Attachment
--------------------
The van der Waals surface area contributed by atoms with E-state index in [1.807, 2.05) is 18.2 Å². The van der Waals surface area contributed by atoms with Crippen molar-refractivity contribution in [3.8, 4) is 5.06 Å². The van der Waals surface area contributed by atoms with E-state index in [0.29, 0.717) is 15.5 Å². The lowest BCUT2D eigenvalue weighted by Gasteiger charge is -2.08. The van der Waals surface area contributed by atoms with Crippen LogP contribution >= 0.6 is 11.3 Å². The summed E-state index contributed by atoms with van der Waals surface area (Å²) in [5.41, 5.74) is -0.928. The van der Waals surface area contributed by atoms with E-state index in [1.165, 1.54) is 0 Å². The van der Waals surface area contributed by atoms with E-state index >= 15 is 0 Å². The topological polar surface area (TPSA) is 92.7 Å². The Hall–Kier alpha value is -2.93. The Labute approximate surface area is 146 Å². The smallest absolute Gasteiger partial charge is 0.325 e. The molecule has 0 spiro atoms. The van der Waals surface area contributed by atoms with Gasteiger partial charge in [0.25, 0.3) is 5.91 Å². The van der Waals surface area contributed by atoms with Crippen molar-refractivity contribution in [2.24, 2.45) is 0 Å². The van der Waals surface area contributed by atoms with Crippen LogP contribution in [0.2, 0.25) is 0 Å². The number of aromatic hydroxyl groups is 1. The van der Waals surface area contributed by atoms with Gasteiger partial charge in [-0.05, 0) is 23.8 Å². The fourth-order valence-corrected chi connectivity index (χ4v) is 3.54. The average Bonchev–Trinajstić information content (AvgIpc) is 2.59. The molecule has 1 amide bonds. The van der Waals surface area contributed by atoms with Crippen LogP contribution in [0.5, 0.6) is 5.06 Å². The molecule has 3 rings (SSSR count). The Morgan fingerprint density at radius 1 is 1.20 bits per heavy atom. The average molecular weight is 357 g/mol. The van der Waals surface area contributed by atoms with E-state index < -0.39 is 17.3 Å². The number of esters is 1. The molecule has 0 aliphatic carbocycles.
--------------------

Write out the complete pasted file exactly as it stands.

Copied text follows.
The van der Waals surface area contributed by atoms with E-state index in [1.807, 2.05) is 18.2 Å². The van der Waals surface area contributed by atoms with Crippen molar-refractivity contribution in [3.8, 4) is 5.06 Å². The van der Waals surface area contributed by atoms with E-state index in [0.29, 0.717) is 15.5 Å². The lowest BCUT2D eigenvalue weighted by Gasteiger charge is -2.08. The van der Waals surface area contributed by atoms with Crippen LogP contribution >= 0.6 is 11.3 Å². The summed E-state index contributed by atoms with van der Waals surface area (Å²) in [5.41, 5.74) is -0.928. The van der Waals surface area contributed by atoms with E-state index in [1.165, 1.54) is 0 Å². The van der Waals surface area contributed by atoms with E-state index >= 15 is 0 Å². The topological polar surface area (TPSA) is 92.7 Å². The Hall–Kier alpha value is -2.93. The Labute approximate surface area is 146 Å². The smallest absolute Gasteiger partial charge is 0.325 e. The molecule has 0 spiro atoms. The van der Waals surface area contributed by atoms with Gasteiger partial charge in [0.25, 0.3) is 5.91 Å². The van der Waals surface area contributed by atoms with Crippen molar-refractivity contribution in [2.24, 2.45) is 0 Å². The van der Waals surface area contributed by atoms with Crippen LogP contribution in [0.2, 0.25) is 0 Å². The number of aromatic hydroxyl groups is 1. The van der Waals surface area contributed by atoms with Gasteiger partial charge in [-0.05, 0) is 23.8 Å². The fourth-order valence-corrected chi connectivity index (χ4v) is 3.54. The average Bonchev–Trinajstić information content (AvgIpc) is 2.59. The molecule has 1 amide bonds. The van der Waals surface area contributed by atoms with Crippen LogP contribution in [0.5, 0.6) is 5.06 Å². The molecule has 3 rings (SSSR count). The Morgan fingerprint density at radius 1 is 1.20 bits per heavy atom. The average molecular weight is 357 g/mol. The van der Waals surface area contributed by atoms with E-state index < -0.39 is 17.3 Å². The number of esters is 1. The molecule has 0 aliphatic carbocycles.